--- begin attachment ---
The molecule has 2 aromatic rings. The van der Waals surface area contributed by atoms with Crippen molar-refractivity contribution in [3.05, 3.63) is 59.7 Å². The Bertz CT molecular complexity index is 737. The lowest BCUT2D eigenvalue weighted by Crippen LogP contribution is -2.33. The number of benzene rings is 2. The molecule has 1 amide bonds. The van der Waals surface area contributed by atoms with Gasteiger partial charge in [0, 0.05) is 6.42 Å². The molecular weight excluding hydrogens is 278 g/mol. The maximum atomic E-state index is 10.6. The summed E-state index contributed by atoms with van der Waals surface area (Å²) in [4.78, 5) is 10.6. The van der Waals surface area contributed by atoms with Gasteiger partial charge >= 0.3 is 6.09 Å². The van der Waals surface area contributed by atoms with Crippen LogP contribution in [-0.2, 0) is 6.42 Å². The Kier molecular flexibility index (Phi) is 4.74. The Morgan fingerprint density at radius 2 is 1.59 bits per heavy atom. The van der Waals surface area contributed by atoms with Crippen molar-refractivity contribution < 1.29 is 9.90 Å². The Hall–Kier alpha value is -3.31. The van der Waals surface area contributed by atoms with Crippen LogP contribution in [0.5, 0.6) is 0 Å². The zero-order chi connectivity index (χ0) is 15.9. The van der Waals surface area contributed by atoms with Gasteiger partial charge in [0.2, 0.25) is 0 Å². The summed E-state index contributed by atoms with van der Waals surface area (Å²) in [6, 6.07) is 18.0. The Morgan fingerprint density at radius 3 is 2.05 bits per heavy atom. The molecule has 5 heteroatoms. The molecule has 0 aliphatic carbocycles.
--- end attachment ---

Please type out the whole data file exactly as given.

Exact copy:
The molecule has 2 aromatic rings. The van der Waals surface area contributed by atoms with Crippen molar-refractivity contribution in [3.05, 3.63) is 59.7 Å². The Bertz CT molecular complexity index is 737. The lowest BCUT2D eigenvalue weighted by Crippen LogP contribution is -2.33. The number of benzene rings is 2. The molecule has 1 amide bonds. The van der Waals surface area contributed by atoms with Gasteiger partial charge in [0, 0.05) is 6.42 Å². The molecular weight excluding hydrogens is 278 g/mol. The maximum atomic E-state index is 10.6. The summed E-state index contributed by atoms with van der Waals surface area (Å²) in [4.78, 5) is 10.6. The van der Waals surface area contributed by atoms with Gasteiger partial charge >= 0.3 is 6.09 Å². The van der Waals surface area contributed by atoms with Crippen LogP contribution in [-0.2, 0) is 6.42 Å². The Kier molecular flexibility index (Phi) is 4.74. The Morgan fingerprint density at radius 2 is 1.59 bits per heavy atom. The van der Waals surface area contributed by atoms with Crippen molar-refractivity contribution < 1.29 is 9.90 Å². The Hall–Kier alpha value is -3.31. The van der Waals surface area contributed by atoms with Crippen LogP contribution in [0.5, 0.6) is 0 Å². The zero-order chi connectivity index (χ0) is 15.9. The van der Waals surface area contributed by atoms with Gasteiger partial charge in [0.2, 0.25) is 0 Å². The summed E-state index contributed by atoms with van der Waals surface area (Å²) in [6, 6.07) is 18.0. The Morgan fingerprint density at radius 3 is 2.05 bits per heavy atom. The molecule has 5 heteroatoms. The molecule has 0 aliphatic carbocycles.